I mentioned in my Fall In post that I had played Battle Troll with Howard Whitehouse on Saturday evening. At a friend’s urging, I wrote a short review. I call it a premature review, because I haven’t played it enough yet to have a valid opinion.
I liked it. There are a number of interesting ideas for games involving small numbers of figures. I’m not sure how it would scale. I’ve only played it once, so I can’t provide a valid review, but here are my initial thoughts. I’ve provided a little more detail in case you wanted to include any of it in your blog. If you don’t want to use it, let me know, because I might use it on my blog then.
First, it was fun to play with Howard. He’s a funny guy, and we probably would have had fun reading insurance forms. The book, like all Howard’s books, is fun to read because of the humorous quips he throws in from time to time.
We played with four figures on each side, two heroes and two huskarls. Mark Ryan and Howard were the bad guys. Lee Howard from Blue Moon and I were the good guys.
Activation is card based. Some folks have applied interesting twists to the original TSAF method. A pitfall of card-based activation is that sometimes a lot of folks are standing around watching one person do stuff. In Battles by GASLIGHT we use double random activation to address this. Muskets and Tomahawks has modified the card system so that regulars go less frequently, but do more when they activate, while irregulars go more often, but do less when they activate. In Battle Troll, there are two types of activation. One lets everyone on a side act. The other lets the player pick a hero, then that hero and anyone within two inches of him moves. In a larger game, I can imagine that the “everyone goes” card might take a long time to resolve and so would make the other side feel disconnected. In our first run through the deck, our side got a string of cards, so we approached, threw javelins, and then closed into melee while Howard and Mark stood there drooling on themselves. Most of the rest of the game, the card draws were pretty even, but this first turn really favored our side.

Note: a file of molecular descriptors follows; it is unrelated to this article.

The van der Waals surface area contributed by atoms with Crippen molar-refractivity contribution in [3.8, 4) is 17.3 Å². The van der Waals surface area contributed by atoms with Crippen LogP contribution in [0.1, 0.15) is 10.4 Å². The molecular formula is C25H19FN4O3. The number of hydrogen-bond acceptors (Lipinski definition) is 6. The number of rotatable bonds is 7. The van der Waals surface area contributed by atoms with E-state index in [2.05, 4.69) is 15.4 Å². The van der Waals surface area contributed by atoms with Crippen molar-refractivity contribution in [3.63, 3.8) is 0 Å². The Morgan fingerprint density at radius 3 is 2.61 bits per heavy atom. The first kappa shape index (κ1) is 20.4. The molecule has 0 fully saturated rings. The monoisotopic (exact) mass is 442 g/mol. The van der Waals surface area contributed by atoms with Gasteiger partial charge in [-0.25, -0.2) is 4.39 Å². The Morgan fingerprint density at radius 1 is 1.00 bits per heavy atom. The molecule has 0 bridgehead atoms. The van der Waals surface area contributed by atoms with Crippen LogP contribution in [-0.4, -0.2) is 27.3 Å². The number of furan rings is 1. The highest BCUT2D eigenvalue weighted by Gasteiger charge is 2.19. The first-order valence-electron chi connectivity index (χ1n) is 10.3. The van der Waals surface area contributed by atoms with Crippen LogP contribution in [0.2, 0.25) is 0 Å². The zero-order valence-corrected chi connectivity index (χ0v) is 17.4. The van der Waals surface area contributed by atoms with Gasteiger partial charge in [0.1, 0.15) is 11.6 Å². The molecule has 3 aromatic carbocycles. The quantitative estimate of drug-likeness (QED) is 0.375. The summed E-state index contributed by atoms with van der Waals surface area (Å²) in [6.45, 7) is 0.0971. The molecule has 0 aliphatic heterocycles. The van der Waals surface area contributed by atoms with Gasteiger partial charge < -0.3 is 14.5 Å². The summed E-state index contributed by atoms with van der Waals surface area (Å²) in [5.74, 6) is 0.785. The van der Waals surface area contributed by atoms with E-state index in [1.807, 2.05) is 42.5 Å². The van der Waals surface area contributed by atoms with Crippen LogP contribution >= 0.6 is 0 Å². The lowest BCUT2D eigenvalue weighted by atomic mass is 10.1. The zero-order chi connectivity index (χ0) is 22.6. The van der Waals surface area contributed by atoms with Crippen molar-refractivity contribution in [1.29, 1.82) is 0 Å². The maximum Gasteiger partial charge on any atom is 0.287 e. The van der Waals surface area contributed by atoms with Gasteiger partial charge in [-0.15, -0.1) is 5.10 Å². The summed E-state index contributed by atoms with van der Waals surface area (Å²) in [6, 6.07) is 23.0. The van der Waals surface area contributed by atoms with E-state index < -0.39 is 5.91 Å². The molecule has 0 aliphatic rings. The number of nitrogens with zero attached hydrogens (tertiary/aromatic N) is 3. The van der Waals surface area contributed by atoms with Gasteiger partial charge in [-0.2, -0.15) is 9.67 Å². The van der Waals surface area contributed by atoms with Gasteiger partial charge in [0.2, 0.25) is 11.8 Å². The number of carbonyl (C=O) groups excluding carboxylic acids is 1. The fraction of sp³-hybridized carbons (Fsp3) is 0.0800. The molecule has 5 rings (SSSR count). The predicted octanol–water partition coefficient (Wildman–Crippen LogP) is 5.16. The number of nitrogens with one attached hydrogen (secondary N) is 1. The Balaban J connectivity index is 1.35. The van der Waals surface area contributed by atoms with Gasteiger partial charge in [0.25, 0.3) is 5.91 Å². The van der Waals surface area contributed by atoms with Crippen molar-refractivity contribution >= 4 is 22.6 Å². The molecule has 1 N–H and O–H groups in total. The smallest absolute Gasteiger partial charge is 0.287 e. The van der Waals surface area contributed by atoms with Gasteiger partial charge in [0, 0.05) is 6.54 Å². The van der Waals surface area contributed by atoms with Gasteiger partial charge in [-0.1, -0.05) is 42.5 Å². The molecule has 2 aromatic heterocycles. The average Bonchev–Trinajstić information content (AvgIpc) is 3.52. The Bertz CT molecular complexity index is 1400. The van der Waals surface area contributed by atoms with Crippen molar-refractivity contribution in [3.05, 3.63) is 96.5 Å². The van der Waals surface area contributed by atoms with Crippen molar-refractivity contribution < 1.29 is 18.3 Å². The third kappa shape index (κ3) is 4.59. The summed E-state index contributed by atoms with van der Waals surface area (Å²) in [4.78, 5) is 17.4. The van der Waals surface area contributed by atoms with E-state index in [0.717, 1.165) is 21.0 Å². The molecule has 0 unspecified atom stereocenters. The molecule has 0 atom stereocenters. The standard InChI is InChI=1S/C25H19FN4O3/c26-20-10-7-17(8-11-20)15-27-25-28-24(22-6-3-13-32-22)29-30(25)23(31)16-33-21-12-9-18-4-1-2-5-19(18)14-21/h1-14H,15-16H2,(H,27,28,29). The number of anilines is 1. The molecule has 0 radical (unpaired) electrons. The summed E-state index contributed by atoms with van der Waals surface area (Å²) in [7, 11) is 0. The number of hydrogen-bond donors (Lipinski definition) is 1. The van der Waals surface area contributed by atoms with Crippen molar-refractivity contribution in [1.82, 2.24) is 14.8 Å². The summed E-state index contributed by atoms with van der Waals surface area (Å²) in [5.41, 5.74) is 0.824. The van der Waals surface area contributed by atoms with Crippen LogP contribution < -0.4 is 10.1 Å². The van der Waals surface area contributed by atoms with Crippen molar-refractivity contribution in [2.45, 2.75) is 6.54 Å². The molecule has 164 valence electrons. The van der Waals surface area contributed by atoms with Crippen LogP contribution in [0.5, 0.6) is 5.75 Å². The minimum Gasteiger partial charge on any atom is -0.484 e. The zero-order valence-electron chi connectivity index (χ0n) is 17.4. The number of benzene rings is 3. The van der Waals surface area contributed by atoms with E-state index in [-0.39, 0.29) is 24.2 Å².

I didn’t really understand how the missile combat was working when I threw some javelins. Howard told us what to roll, and we did it. The results seemed reasonable.
Melee is where I think these rules really came into their own and had some nice features. I really liked the paper-scissors-rock feel of melee. I’ve seen this done for jousting games, but never general melee. The attacker chooses one of five attack cards, while the defender chooses one of five defense cards. Some attacks provide bonuses if you are using the correct weapon (e.g., axes get a bonus on “slice” attacks). The attack card and the defense card are then flipped over and cross referenced on a small table. This cross referencing tells you how many dice the attacker rolls and how many the defender rolls. The other interesting aspect of the melee is that these are sort of opposed die rolls. You compare the highest die rolled on each side. That means that someone with five dice who rolls all low numbers, can be defeated by someone who rolls a six on the one die he gets to roll. The probability is low, but it’s still possible. I liked that. I also liked the way that the difference between the high die and the low die was a modifier in computing damage.
The other nuance of this card-based melee system is that figures other than heroes don’t get to choose an attack or defense card. Instead, they draw one randomly from the deck. One of the five cards is an accident card, which you would never intentionally draw, but huskarls and karls may draw them randomly. These can cause the figure to drop his weapon, cutting off his own toe, fall on his dagger, or other humorous events.
Finally the impact of minor wounds was really interesting. Depending on how wounded you are, you “offer” your opponent the opportunity to make you perform some number of re-rolls. This could be anything from 1 re-roll for a slight wound to more re-rolls for more serious wounds. These re-rolls are cumulative. At one point, I was able to make Mark re-roll five times, which was great, because he kept rolling fives and sixes. This is a nice way to handle the impact of wounds. It also make you think a little about whether you wanted to have the player re-roll a die, because he might roll better!
From reading the book, it appears that karls can suffer morale failure from being pushed back several times or other things. As we had no karls, our game had no morale effects, so I can’t speak to how well that worked.
I think for a one- to two-hour game in a pub or on the kitchen table, these are really nice rules. We only had eight figures on the table, but I’d bet it would be fine with as many as a couple dozen on a side if most of them were karls. From limited use of both these and Songs of Blades and Heroes, I think I like Battle Troll a little better. I haven’t played enough Saga to form an opinion. I can see myself playing more Battle Troll in the future, but I’ll need to get a handful more figures to supplement the Vikings from a Tallahassee club project from eons ago.